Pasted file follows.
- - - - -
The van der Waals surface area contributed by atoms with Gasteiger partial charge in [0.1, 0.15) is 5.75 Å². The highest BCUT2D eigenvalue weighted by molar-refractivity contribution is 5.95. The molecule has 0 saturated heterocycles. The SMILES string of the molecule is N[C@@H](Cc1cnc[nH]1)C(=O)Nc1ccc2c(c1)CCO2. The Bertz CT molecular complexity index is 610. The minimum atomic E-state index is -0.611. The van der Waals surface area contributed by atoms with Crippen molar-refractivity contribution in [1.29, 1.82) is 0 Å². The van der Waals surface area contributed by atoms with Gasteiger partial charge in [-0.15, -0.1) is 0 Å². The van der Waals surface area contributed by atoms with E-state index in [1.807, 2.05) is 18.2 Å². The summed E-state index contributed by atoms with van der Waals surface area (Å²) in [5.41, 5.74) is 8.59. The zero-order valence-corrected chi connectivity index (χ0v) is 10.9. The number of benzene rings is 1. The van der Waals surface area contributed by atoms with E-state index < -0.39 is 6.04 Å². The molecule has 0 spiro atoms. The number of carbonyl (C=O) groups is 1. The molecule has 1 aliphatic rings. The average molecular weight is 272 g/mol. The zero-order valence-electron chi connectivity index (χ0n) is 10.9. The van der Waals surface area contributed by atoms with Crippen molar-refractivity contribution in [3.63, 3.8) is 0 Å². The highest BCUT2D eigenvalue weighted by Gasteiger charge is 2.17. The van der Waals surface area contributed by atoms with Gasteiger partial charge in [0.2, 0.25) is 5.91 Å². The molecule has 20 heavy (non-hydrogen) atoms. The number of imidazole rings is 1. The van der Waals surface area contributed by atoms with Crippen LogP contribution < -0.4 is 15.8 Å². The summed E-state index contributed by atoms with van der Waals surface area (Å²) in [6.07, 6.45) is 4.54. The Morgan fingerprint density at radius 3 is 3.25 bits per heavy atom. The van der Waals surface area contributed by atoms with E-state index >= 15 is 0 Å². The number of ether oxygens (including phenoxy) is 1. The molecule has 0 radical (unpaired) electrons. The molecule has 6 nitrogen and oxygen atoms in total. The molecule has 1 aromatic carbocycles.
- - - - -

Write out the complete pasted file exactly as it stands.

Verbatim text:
The van der Waals surface area contributed by atoms with Gasteiger partial charge in [0.1, 0.15) is 5.75 Å². The highest BCUT2D eigenvalue weighted by molar-refractivity contribution is 5.95. The molecule has 0 saturated heterocycles. The SMILES string of the molecule is N[C@@H](Cc1cnc[nH]1)C(=O)Nc1ccc2c(c1)CCO2. The Bertz CT molecular complexity index is 610. The minimum atomic E-state index is -0.611. The van der Waals surface area contributed by atoms with Crippen molar-refractivity contribution in [1.29, 1.82) is 0 Å². The van der Waals surface area contributed by atoms with Gasteiger partial charge in [-0.15, -0.1) is 0 Å². The van der Waals surface area contributed by atoms with E-state index in [1.807, 2.05) is 18.2 Å². The summed E-state index contributed by atoms with van der Waals surface area (Å²) in [5.41, 5.74) is 8.59. The zero-order valence-corrected chi connectivity index (χ0v) is 10.9. The number of benzene rings is 1. The van der Waals surface area contributed by atoms with E-state index < -0.39 is 6.04 Å². The molecule has 0 spiro atoms. The number of carbonyl (C=O) groups is 1. The molecule has 1 aliphatic rings. The average molecular weight is 272 g/mol. The zero-order valence-electron chi connectivity index (χ0n) is 10.9. The van der Waals surface area contributed by atoms with Crippen molar-refractivity contribution in [3.63, 3.8) is 0 Å². The highest BCUT2D eigenvalue weighted by Gasteiger charge is 2.17. The van der Waals surface area contributed by atoms with Gasteiger partial charge in [0.2, 0.25) is 5.91 Å². The molecule has 20 heavy (non-hydrogen) atoms. The number of imidazole rings is 1. The van der Waals surface area contributed by atoms with Crippen LogP contribution < -0.4 is 15.8 Å². The summed E-state index contributed by atoms with van der Waals surface area (Å²) in [6.07, 6.45) is 4.54. The Morgan fingerprint density at radius 3 is 3.25 bits per heavy atom. The van der Waals surface area contributed by atoms with E-state index >= 15 is 0 Å². The number of ether oxygens (including phenoxy) is 1. The molecule has 0 radical (unpaired) electrons. The molecule has 6 nitrogen and oxygen atoms in total. The molecule has 1 aromatic carbocycles.